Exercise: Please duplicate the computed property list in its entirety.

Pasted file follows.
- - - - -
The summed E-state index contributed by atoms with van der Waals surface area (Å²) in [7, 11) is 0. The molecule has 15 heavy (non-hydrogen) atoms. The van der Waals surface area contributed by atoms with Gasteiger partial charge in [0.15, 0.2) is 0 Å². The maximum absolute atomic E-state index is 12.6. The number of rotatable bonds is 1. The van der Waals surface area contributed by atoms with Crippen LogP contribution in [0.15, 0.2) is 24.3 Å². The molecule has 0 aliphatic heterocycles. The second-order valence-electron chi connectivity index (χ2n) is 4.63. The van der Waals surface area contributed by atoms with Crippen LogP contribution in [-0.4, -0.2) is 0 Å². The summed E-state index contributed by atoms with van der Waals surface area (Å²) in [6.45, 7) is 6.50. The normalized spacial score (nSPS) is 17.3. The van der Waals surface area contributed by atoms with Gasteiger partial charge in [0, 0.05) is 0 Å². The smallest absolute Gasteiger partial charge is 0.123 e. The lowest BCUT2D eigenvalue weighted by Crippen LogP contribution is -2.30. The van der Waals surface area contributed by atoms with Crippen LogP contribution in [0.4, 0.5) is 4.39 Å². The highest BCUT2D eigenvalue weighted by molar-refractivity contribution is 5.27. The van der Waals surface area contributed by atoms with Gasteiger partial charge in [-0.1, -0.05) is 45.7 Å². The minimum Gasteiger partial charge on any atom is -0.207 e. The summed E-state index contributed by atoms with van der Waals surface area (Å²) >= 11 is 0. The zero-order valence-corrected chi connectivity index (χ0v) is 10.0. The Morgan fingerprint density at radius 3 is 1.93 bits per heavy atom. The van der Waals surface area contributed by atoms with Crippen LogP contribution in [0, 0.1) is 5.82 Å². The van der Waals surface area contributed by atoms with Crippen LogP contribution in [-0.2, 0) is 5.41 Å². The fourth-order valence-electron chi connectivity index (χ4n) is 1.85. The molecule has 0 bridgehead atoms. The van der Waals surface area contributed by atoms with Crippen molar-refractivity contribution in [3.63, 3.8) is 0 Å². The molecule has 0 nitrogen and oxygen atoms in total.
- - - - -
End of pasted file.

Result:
The summed E-state index contributed by atoms with van der Waals surface area (Å²) in [7, 11) is 0. The molecule has 15 heavy (non-hydrogen) atoms. The van der Waals surface area contributed by atoms with Gasteiger partial charge in [0.15, 0.2) is 0 Å². The maximum absolute atomic E-state index is 12.6. The number of rotatable bonds is 1. The van der Waals surface area contributed by atoms with Crippen LogP contribution in [0.15, 0.2) is 24.3 Å². The molecule has 0 aliphatic heterocycles. The second-order valence-electron chi connectivity index (χ2n) is 4.63. The van der Waals surface area contributed by atoms with Crippen LogP contribution in [-0.4, -0.2) is 0 Å². The summed E-state index contributed by atoms with van der Waals surface area (Å²) in [6.45, 7) is 6.50. The normalized spacial score (nSPS) is 17.3. The van der Waals surface area contributed by atoms with Gasteiger partial charge in [0, 0.05) is 0 Å². The smallest absolute Gasteiger partial charge is 0.123 e. The lowest BCUT2D eigenvalue weighted by Crippen LogP contribution is -2.30. The van der Waals surface area contributed by atoms with Crippen LogP contribution in [0.4, 0.5) is 4.39 Å². The highest BCUT2D eigenvalue weighted by molar-refractivity contribution is 5.27. The van der Waals surface area contributed by atoms with Gasteiger partial charge in [-0.1, -0.05) is 45.7 Å². The minimum Gasteiger partial charge on any atom is -0.207 e. The summed E-state index contributed by atoms with van der Waals surface area (Å²) >= 11 is 0. The zero-order valence-corrected chi connectivity index (χ0v) is 10.0. The Morgan fingerprint density at radius 3 is 1.93 bits per heavy atom. The van der Waals surface area contributed by atoms with Crippen LogP contribution in [0, 0.1) is 5.82 Å². The van der Waals surface area contributed by atoms with Crippen LogP contribution in [-0.2, 0) is 5.41 Å². The fourth-order valence-electron chi connectivity index (χ4n) is 1.85. The molecule has 0 bridgehead atoms. The van der Waals surface area contributed by atoms with Crippen molar-refractivity contribution in [3.63, 3.8) is 0 Å². The molecule has 0 nitrogen and oxygen atoms in total.